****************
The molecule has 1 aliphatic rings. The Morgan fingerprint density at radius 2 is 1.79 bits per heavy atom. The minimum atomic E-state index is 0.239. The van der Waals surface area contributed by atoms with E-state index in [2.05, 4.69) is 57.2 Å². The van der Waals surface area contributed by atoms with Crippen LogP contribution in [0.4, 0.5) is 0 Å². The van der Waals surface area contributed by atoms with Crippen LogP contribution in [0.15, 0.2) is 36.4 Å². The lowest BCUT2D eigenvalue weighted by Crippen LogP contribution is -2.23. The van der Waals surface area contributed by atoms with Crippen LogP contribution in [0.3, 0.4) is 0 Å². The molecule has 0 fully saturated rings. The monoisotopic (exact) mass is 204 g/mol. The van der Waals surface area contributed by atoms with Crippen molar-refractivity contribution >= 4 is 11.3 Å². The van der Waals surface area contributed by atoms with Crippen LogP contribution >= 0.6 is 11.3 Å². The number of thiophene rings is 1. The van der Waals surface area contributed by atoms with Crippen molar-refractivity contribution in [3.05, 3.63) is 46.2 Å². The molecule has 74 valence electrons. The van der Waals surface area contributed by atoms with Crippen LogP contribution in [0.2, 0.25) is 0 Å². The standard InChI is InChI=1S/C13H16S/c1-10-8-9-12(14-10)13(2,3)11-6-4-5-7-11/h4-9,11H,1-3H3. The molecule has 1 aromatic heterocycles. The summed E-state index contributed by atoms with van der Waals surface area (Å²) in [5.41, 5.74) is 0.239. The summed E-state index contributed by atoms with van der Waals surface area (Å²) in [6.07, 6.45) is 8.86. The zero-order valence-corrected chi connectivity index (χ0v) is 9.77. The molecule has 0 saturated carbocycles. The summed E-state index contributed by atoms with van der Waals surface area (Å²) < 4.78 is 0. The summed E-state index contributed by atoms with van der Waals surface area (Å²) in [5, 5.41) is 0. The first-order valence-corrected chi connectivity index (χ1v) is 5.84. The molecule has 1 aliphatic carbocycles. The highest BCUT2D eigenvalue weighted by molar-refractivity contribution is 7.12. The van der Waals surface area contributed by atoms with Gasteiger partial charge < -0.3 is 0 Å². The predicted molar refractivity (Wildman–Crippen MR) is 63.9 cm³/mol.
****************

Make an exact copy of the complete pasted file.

The molecule has 1 aliphatic rings. The Morgan fingerprint density at radius 2 is 1.79 bits per heavy atom. The minimum atomic E-state index is 0.239. The van der Waals surface area contributed by atoms with E-state index in [2.05, 4.69) is 57.2 Å². The van der Waals surface area contributed by atoms with Crippen LogP contribution in [0.4, 0.5) is 0 Å². The van der Waals surface area contributed by atoms with Crippen LogP contribution in [0.15, 0.2) is 36.4 Å². The lowest BCUT2D eigenvalue weighted by Crippen LogP contribution is -2.23. The van der Waals surface area contributed by atoms with Crippen LogP contribution in [0.3, 0.4) is 0 Å². The molecule has 0 fully saturated rings. The monoisotopic (exact) mass is 204 g/mol. The van der Waals surface area contributed by atoms with Crippen molar-refractivity contribution >= 4 is 11.3 Å². The van der Waals surface area contributed by atoms with Crippen LogP contribution >= 0.6 is 11.3 Å². The number of thiophene rings is 1. The van der Waals surface area contributed by atoms with Crippen molar-refractivity contribution in [3.05, 3.63) is 46.2 Å². The molecule has 74 valence electrons. The van der Waals surface area contributed by atoms with Crippen LogP contribution in [0.2, 0.25) is 0 Å². The standard InChI is InChI=1S/C13H16S/c1-10-8-9-12(14-10)13(2,3)11-6-4-5-7-11/h4-9,11H,1-3H3. The molecule has 1 aromatic heterocycles. The summed E-state index contributed by atoms with van der Waals surface area (Å²) in [5.41, 5.74) is 0.239. The summed E-state index contributed by atoms with van der Waals surface area (Å²) in [6.07, 6.45) is 8.86. The zero-order valence-corrected chi connectivity index (χ0v) is 9.77. The molecule has 0 saturated carbocycles. The summed E-state index contributed by atoms with van der Waals surface area (Å²) < 4.78 is 0. The summed E-state index contributed by atoms with van der Waals surface area (Å²) in [5, 5.41) is 0. The first-order valence-corrected chi connectivity index (χ1v) is 5.84. The molecule has 1 aliphatic carbocycles. The highest BCUT2D eigenvalue weighted by molar-refractivity contribution is 7.12. The van der Waals surface area contributed by atoms with Gasteiger partial charge < -0.3 is 0 Å². The predicted molar refractivity (Wildman–Crippen MR) is 63.9 cm³/mol.